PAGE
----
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Pakistani Comicbook Fights Violent Extremism, One Panel at a Time

15,000 copies of Paasban have been distributed to schools across Pakistan.

Image via the CFX Facebook page.

A Pakistani comic book studio based in Islamabad, CFX Comics, debuted a new series this week called Paasban, which aims to prevent teenagers from being drawn into the world of extemist violence and armed political organizations. The story, based on the life of one its creators, Gauher Aftab, follows a group of friends who are forced to cope with this issue directly when an extremist group attempts to court one of their friends. Aftab, along with his co-creators Mustafa Hasnain and Yahya Ehsan, are making the comic available in both English and Urdu, and distributed the first 15,000 copies to schools around Pakistan.

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Internet Goes Wild After India Detains Pakistani Spy Pigeon

The clandestine bird has become a meme-ified star with his own mobile app game.

Narendra Modi is the prime minister of India.

Last week, Indian intelligence officials detained a pigeon they suspected of being a spy for the Pakistani government. According to the BBC, a 14-year-old boy spotted the bird, which had a message written on its feathers in the Urdu language. The bird had the misfortune of being found near Kashmir, territory over which both India and Pakistan claim ownership. Apparently, this is not the first time where police have had to take a pigeon into custody over suspicions of spying.

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Peshawar Police Arrest Anti-Vaxxer Parents

513 parents went to jail for refusing to vaccinate their children from the polio virus.

Screengrab from CNN video.

Polio continues to present a major threat to much of Pakistan’s population—the country was host to 327 cases of the virus in 2014, the most in the world (compare that to Nigeria which came in second with only 36 cases). Still, vaccinating children from the disease has proved to be an impossible task in Pakistan and the Peshawar police has decided to make into a police matter—this week, they arrested 513 parents who have yet to vaccinate their children.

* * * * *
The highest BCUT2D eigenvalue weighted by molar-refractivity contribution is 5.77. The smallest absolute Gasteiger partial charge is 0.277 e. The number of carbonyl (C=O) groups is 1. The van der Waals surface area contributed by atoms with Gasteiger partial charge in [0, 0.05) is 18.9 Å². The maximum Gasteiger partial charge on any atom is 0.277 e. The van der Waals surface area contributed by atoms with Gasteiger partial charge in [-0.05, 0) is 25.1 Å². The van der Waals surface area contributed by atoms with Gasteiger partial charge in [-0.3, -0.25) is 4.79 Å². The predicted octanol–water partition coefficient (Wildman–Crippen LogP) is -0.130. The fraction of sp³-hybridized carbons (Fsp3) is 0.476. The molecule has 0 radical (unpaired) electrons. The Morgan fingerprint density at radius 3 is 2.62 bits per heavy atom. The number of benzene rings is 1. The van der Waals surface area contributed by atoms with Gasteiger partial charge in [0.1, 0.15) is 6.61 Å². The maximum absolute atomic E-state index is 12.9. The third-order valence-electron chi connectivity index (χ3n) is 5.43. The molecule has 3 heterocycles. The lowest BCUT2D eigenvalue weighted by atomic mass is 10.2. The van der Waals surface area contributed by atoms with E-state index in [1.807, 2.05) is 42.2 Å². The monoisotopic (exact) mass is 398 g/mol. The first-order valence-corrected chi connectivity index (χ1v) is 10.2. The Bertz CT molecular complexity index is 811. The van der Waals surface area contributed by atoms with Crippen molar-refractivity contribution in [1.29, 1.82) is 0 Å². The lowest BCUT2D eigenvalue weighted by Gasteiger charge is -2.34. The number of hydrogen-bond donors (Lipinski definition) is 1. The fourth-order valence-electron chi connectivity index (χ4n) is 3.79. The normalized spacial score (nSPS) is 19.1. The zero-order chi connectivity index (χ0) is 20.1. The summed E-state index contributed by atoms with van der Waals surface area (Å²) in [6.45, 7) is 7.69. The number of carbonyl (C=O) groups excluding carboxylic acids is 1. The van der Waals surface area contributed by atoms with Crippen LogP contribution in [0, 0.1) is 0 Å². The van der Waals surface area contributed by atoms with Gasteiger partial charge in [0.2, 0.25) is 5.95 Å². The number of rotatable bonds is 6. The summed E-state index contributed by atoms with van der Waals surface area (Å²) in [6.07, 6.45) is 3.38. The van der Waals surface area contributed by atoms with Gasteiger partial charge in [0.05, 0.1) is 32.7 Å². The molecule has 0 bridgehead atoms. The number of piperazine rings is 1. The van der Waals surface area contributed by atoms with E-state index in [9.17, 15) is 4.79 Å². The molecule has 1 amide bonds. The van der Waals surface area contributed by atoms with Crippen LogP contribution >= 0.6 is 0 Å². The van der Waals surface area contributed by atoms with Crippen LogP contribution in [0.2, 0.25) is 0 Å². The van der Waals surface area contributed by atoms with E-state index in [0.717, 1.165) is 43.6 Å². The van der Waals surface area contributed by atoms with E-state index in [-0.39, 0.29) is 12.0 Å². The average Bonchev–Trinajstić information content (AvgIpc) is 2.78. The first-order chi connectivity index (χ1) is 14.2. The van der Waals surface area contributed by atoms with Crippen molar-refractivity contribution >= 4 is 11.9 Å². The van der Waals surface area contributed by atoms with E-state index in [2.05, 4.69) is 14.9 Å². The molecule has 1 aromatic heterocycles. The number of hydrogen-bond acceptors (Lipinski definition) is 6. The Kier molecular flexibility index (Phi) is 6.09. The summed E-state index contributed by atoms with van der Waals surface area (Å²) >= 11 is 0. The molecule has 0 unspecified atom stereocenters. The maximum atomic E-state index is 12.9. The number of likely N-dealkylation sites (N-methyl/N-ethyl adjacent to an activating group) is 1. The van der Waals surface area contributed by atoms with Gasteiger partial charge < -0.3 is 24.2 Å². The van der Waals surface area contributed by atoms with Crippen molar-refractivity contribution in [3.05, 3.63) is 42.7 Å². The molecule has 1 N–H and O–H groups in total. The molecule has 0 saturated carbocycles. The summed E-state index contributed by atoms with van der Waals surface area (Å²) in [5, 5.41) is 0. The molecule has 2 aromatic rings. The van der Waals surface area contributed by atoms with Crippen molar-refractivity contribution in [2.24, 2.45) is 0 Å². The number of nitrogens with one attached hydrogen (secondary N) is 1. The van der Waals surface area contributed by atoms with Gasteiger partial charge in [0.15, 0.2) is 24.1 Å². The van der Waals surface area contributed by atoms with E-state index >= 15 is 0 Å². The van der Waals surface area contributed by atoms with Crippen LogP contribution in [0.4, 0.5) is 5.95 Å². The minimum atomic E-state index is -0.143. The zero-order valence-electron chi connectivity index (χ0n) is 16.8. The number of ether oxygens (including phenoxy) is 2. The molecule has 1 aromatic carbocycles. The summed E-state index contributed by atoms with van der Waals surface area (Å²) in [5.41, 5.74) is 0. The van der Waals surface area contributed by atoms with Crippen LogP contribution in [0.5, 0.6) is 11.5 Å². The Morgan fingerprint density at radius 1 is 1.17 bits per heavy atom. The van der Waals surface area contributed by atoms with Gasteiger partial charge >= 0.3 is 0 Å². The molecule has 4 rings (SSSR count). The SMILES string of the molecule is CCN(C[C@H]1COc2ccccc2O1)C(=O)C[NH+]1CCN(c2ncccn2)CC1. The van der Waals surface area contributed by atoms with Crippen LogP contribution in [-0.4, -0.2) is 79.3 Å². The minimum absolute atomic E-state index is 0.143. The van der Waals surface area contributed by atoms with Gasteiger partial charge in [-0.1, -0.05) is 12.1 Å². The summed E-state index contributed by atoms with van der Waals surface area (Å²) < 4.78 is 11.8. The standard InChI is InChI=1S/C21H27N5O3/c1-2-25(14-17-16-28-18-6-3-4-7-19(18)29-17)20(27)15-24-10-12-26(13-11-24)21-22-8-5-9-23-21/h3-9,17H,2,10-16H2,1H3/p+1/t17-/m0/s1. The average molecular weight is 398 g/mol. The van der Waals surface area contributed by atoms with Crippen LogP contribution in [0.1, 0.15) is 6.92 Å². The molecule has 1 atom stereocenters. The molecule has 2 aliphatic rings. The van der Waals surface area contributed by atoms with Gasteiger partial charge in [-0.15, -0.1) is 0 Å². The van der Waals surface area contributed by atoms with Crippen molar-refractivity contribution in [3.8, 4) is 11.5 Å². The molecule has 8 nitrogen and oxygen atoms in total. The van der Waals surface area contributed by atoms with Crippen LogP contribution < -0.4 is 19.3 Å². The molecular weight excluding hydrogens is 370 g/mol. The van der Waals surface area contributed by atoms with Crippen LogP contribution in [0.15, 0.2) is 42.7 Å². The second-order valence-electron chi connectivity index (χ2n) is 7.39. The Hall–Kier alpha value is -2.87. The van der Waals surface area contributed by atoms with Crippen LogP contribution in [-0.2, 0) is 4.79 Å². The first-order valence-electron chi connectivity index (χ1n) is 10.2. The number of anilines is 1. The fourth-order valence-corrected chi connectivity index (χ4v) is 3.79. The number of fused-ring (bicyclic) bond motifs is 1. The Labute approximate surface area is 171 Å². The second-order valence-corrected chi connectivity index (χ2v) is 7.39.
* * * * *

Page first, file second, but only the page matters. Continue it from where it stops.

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Girls' Education Activist Malala Yousufzai Is Still on a Mission

"Let's work together to educate girls around the world."

Back in October when 15-year-old girls' education activist Malala Yousufzai was shot in the head by the Taliban for speaking out against them, the world rallied to condemn the violence against her. Yousufzai's currently recovering in a U.K. hospital but she shared a message full of gratitude and a call to action with Anderson Cooper so he could share it at CNN's "Heroes" ceremony on Sunday night.

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People are awesome: Man Writes Letter to Daughter of Man He Killed

Almost 50 years after shooting down a plane in the Indo-Pakistani War, a pilot wrote a letter to his victim's daughter.


In 1965, during the very brief Indo-Pakistani War, rookie Pakistani pilot Qais Hussain shot down Indian air force pilot Jahangir "Jangoo" Engineer. Last week, nearly half a century after killing Engineer, Hussain, racked with guilt, wrote a letter to Engineer's daughter, Farid Singh. The letter describes in detail how Hussain had tried to avoid firing on Engineer, only to be ordered to take down the Indian's eight-seat transport plane. Only after Hussain followed orders did he discover the plane had been filled with civilians.

A news report from April described the now infamous attack, "The Gujurat Beechcraft Incident," reinvigorating the regret Hussain had felt for decades. "I did not play foul and went by the rules of business, but the unfortunate loss of precious lives, no matter how it happens, hurts each human and I am no exception," Hussain wrote. "I feel sorry for you, your family, and the other seven families who lost their dearest ones."

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Report: War Is a Really Terrible Learning Environment

A new UNESCO report says that 28 million kids don't go to school because of armed conflict in their countries.


A report out today from the United Nations Educational, Scientific and Cultural Organization (also known as UNESCO) has some depressing data on the number of children worldwide who don't go to school—more than 67 million across the globe. And, what's especially disturbing is that 28 million of them don't go because of armed conflict.

According to the report, classrooms, teachers, and students are increasingly seen as legitimate targets.

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